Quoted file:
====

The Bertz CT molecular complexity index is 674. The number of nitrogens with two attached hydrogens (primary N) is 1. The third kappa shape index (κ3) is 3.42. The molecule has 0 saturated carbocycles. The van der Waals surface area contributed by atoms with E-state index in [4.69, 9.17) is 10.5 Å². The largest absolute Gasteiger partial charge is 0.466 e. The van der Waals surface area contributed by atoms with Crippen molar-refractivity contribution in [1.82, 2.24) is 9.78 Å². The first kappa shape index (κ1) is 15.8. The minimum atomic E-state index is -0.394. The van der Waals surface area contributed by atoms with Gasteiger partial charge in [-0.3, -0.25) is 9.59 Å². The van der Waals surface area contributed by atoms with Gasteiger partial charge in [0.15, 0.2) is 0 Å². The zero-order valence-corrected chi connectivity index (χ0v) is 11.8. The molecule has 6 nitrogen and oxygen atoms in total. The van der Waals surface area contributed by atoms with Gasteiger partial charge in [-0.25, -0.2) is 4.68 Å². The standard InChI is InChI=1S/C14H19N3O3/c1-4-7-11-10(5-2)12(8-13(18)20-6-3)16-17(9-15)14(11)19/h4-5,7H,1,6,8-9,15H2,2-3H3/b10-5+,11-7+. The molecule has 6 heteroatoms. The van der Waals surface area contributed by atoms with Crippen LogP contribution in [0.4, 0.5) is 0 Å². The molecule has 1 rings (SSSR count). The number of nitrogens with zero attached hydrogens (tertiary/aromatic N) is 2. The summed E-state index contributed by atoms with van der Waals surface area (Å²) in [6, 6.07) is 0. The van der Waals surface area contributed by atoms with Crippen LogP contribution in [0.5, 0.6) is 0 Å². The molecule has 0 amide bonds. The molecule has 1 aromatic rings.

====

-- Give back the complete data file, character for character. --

The Bertz CT molecular complexity index is 674. The number of nitrogens with two attached hydrogens (primary N) is 1. The third kappa shape index (κ3) is 3.42. The molecule has 0 saturated carbocycles. The van der Waals surface area contributed by atoms with E-state index in [4.69, 9.17) is 10.5 Å². The largest absolute Gasteiger partial charge is 0.466 e. The van der Waals surface area contributed by atoms with Crippen molar-refractivity contribution in [1.82, 2.24) is 9.78 Å². The first kappa shape index (κ1) is 15.8. The minimum atomic E-state index is -0.394. The van der Waals surface area contributed by atoms with Gasteiger partial charge in [-0.3, -0.25) is 9.59 Å². The van der Waals surface area contributed by atoms with Gasteiger partial charge in [0.15, 0.2) is 0 Å². The zero-order valence-corrected chi connectivity index (χ0v) is 11.8. The molecule has 6 nitrogen and oxygen atoms in total. The van der Waals surface area contributed by atoms with Gasteiger partial charge in [-0.25, -0.2) is 4.68 Å². The standard InChI is InChI=1S/C14H19N3O3/c1-4-7-11-10(5-2)12(8-13(18)20-6-3)16-17(9-15)14(11)19/h4-5,7H,1,6,8-9,15H2,2-3H3/b10-5+,11-7+. The molecule has 6 heteroatoms. The van der Waals surface area contributed by atoms with Crippen LogP contribution in [0.4, 0.5) is 0 Å². The molecule has 1 rings (SSSR count). The number of nitrogens with zero attached hydrogens (tertiary/aromatic N) is 2. The summed E-state index contributed by atoms with van der Waals surface area (Å²) in [6, 6.07) is 0. The van der Waals surface area contributed by atoms with Crippen LogP contribution in [0.5, 0.6) is 0 Å². The molecule has 0 amide bonds. The molecule has 1 aromatic rings.